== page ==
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When you publish your documentation around the world, translation and localization need to be a priority. Otherwise, your content is no better than babbel. 

The tower of Babbel is an old Judaic story. In this story, there was only one language, and humans were able to do anything they put their collective effort towards. In this case, humanity wanted to build a tower so tall, and so grand, that it would upstage God himself.

God, not being a fan of this plan, snapped innumerable languages into existence and caused confusion among the builders. The humans, unable to communicate, left their work behind and scattered based on their language.

Dramatic, isn’t it? The takeaway hits home.

This story, in addition to providing some anti-Babylonian-propaganda, offered a stark picture of the impact of language barriers. The purpose of the content you create is to be useful to users in every language you serve. You want them to achieve the same goals. With one language, that wouldn’t be difficult, but we don’t have such a fantastical luxury.


Language Is Crucial To Learning & Customer Experience

Your product is meant to be something useful and your content is there to help people become proficient at using it. The instructions that, you hope, guide readers to understanding your product clearly have to do that in more than one language.

Good translation takes a great deal of work and, because it’s often treated as a publishing afterthought, we see passable translation. Instead of displaying the care we have for our content in its initial publishing language, it displays a half-hearted translation effort. 

Exceptional content should remain exceptional regardless of the number of languages it’s translated to. We’re not here for passable translation. This means that we need to understand our content delivery goals, and to do that, we need to fully grasp the difference between translation and localization.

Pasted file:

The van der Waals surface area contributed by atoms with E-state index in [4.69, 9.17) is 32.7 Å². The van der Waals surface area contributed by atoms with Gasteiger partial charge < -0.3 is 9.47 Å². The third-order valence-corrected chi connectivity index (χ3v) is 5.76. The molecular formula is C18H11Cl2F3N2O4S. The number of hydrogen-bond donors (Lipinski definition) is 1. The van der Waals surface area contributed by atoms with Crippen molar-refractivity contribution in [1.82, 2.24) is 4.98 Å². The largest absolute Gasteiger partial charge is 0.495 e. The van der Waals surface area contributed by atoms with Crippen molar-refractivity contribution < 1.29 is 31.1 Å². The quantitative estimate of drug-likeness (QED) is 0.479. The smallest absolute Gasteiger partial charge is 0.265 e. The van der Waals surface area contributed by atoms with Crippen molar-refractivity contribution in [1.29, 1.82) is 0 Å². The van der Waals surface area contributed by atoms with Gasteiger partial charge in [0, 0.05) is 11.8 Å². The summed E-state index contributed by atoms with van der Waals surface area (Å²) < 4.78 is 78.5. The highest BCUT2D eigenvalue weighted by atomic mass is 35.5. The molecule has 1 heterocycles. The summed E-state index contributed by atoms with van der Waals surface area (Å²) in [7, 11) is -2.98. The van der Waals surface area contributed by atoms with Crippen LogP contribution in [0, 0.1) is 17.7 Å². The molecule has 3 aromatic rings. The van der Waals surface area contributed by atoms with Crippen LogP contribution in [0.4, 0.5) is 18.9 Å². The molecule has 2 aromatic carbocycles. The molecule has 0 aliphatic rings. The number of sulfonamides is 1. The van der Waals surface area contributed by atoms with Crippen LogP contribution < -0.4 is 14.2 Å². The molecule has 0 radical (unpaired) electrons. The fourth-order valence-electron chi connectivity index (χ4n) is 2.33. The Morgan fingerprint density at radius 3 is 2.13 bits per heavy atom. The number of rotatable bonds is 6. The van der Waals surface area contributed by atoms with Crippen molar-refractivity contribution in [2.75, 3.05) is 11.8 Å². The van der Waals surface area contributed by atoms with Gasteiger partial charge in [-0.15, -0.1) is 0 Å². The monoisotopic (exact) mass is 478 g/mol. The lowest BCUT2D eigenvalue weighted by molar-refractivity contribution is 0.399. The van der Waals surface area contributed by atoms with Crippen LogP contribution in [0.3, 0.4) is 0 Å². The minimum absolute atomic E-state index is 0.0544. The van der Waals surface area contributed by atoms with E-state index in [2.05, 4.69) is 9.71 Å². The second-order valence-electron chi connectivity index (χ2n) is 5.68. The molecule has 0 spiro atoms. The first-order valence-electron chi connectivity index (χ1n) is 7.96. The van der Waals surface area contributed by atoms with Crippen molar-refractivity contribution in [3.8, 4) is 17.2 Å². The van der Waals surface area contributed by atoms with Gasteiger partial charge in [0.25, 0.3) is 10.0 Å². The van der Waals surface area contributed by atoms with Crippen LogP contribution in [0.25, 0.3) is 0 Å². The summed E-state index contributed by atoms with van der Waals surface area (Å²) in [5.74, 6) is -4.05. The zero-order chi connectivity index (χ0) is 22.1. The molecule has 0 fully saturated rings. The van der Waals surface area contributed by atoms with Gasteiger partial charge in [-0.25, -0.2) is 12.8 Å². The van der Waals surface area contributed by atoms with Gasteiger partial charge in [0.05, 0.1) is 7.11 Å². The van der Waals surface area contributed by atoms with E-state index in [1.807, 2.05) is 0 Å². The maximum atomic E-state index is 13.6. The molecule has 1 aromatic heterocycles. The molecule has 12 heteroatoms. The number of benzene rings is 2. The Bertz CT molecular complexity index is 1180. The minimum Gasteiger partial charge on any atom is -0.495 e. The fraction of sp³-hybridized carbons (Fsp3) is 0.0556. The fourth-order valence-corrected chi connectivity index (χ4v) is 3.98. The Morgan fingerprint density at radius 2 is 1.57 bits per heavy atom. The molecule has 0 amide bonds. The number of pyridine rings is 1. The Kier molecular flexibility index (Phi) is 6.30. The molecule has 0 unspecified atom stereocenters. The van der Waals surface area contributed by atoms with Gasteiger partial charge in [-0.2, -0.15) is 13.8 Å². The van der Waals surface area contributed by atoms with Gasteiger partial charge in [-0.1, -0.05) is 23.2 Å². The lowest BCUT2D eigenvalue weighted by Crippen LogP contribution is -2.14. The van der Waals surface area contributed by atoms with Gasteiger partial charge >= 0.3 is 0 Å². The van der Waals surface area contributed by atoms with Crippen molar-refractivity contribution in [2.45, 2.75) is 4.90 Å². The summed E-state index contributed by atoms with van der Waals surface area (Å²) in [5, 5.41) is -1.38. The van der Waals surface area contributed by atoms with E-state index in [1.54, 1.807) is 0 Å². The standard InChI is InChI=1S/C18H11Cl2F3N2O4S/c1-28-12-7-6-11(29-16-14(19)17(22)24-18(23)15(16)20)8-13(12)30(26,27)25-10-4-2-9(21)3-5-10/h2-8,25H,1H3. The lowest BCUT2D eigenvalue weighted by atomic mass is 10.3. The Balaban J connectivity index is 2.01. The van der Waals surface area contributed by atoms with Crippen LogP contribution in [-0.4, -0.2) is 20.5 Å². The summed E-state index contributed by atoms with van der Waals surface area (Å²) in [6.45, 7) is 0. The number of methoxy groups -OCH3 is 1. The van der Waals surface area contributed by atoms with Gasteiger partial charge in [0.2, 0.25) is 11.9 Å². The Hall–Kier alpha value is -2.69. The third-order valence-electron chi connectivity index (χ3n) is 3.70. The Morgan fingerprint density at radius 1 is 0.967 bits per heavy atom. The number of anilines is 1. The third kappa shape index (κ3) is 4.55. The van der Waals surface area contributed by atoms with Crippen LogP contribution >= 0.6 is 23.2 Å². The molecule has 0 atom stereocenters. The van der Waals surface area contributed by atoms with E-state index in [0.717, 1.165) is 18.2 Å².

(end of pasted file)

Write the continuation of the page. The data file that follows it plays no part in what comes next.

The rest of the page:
Translation & Localization: Similar, But Not The Same

It might seem like we’re splitting hairs here, but the two hold important differences that make them unique. 

    • Translation: This is when you take content in one language, and turn it into other languages such that the meaning remains the same. 
    • Localization: This goes deeper, translating meaning into other languages as well as adapting idioms and idiosyncrasies that are unique to different cultures and locations.

Basically, translation relays equal meaning between different languages, while localization makes sure that meaning is conveyed in ways that are contextually applicable despite more particular linguistic differences.

Where translation is, shall we say, the technical side of switching words from one language to another, good localization is music to your ears. 

Take the Polish expression, “Słoń nastąpił ci na ucho?

It’s an idiom that’s meant to inform someone that they have no ear for music. However, it translates literally to: “Did an elephant stomp on your ear?” 

While you might question the number of idiomatic expressions used in the content you’re developing, the example accurately depicts the difference between the literalness of translation and the contextuality of localization. Translation decodes words and localization gives meaning to their context.

They must work together to work best.


Create Content With The World In Mind

Gone are the days that English is considered the language of the internet. People around the world browse, interact, and consume content in their own native languages, which speaks to the importance of the care we take in translating and localizing the content we produce.

This goes far beyond merely getting the words right. When you develop content that’s built with an international audience in mind, you’re making a valuable investment in the people who will interact with it. 

No matter the language, the best message your content can send is one that you took the time to communicate with care.

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